BY JULIAN RICHARDSON Assistant Business Co-ordinator firstname.lastname@example.org
JAMAICAN and Trinidadian entrepreneurs are potential investors in an airline carrier aimed at tapping into the South American market.
The Brazilian Ambassador to Jamaica, Antonio F Da Costa e Silva Neto, revealed last week that one investment group has specifically set its sights on Brazil, South America’s largest market with a population of almost 200 million.
“We are of the understanding that there is one company — which is Jamaican and Trinidadian — that is looking at building an airline for the South American market,” Da Costa e Silva Neto said at a recent Private Sector Organisation of Jamaica breakfast meeting.
“Their idea is to fly from Sao Paulo (Brazil) each day to a different Caribbean destination,” the ambassador said.
The disclosure followed an assessment by Da Costa e Silva Neto describing Jamaica as having failed to seriously tap into Brazil’s lucrative tourist market, with just a mere 1,431 Brazilians visiting Jamaica from January to November 2011.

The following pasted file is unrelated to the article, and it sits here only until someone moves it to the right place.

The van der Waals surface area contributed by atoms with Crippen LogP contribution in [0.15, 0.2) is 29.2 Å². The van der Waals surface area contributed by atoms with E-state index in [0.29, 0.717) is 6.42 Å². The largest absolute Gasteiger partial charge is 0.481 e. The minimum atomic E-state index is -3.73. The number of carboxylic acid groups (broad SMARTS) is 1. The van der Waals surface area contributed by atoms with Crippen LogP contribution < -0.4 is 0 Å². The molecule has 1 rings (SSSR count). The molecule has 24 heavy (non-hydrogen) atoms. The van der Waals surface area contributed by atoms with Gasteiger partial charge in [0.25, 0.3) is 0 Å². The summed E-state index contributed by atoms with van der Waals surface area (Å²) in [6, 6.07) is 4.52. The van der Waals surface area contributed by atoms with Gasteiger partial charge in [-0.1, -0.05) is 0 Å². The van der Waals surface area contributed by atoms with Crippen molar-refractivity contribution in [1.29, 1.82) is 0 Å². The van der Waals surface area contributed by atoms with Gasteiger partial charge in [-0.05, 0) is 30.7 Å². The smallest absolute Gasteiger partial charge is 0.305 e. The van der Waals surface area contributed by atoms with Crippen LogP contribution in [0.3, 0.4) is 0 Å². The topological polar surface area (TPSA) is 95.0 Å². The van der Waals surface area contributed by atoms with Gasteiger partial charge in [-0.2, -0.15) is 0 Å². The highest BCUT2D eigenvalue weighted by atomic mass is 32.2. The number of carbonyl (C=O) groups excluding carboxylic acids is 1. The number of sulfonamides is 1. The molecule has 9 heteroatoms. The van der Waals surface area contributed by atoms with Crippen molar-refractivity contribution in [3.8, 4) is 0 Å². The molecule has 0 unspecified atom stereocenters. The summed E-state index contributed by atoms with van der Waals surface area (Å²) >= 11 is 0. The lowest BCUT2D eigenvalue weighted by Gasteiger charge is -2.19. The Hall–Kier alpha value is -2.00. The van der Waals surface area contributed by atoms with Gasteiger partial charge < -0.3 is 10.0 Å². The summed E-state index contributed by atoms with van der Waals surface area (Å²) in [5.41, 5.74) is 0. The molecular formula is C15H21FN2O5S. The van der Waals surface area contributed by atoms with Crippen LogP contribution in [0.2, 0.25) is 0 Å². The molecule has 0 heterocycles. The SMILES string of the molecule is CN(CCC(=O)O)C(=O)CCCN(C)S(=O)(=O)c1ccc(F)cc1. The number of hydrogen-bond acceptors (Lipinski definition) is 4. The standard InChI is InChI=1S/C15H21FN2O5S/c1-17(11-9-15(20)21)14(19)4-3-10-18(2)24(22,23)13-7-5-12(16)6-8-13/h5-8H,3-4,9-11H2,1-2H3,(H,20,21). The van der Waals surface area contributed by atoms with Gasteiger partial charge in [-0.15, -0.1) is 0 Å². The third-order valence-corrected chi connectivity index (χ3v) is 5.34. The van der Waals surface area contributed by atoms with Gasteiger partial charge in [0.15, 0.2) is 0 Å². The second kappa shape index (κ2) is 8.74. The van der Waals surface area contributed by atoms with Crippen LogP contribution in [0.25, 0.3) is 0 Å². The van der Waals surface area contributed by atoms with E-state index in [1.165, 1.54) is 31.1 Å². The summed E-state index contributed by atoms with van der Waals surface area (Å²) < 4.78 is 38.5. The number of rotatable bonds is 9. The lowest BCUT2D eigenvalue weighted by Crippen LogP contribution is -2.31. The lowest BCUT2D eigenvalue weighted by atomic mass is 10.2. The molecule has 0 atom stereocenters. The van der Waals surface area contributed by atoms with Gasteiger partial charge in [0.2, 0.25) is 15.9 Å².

The diplomat suggested that the lack of a direct flight between the two countries is an impediment to Jamaica’s attracting Brazilian tourists.
“They are still in exploratory stages, but this (business plan) has given us an idea of ways in which we could work around this issue,” he said.
The Ambassador did not name the parties involved in the plan, but a Jamaica Observer source said existing Jamaican airline companies are part of the talks.
“Anything of this nature would entail a collaborative effort; Jamaican entrepreneurs are stepping up to the plate,” said the airline industry insider, adding “It is assiduously being investigated, but I can’t speak much to it at this point.”
The development comes a few weeks after new airline company Fly Jamaica announced its intention to operate between Kingston and Guyana, located on the northern coast of South America but culturally a part of the anglophone Caribbean.
Jamaica Tourist Board figures show that Latin America — South America and Central America — accounted for 13,400 stopover arrivals to Jamaica, less than one per cent of total visitors, in 2010. Mexico produced the most visitors, with 1,984, followed by Argentina with 1,779 visitors, and Brazil with 1,683 visitors.
Da Costa e Silva Neto is confident that the Jamaican tourism industry can improve its showing in the region, especially in Brazil.
“I think this country (Jamaica) brings a lot of potential,” he said.
“People argue that Jamaica has a lot of the same things Brazil has, such as beaches and so forth,” he said. “Partly true, but Brazilians like to travel, and like to travel to places where they feel good; I cannot see a Brazilian not having fun in Jamaica.”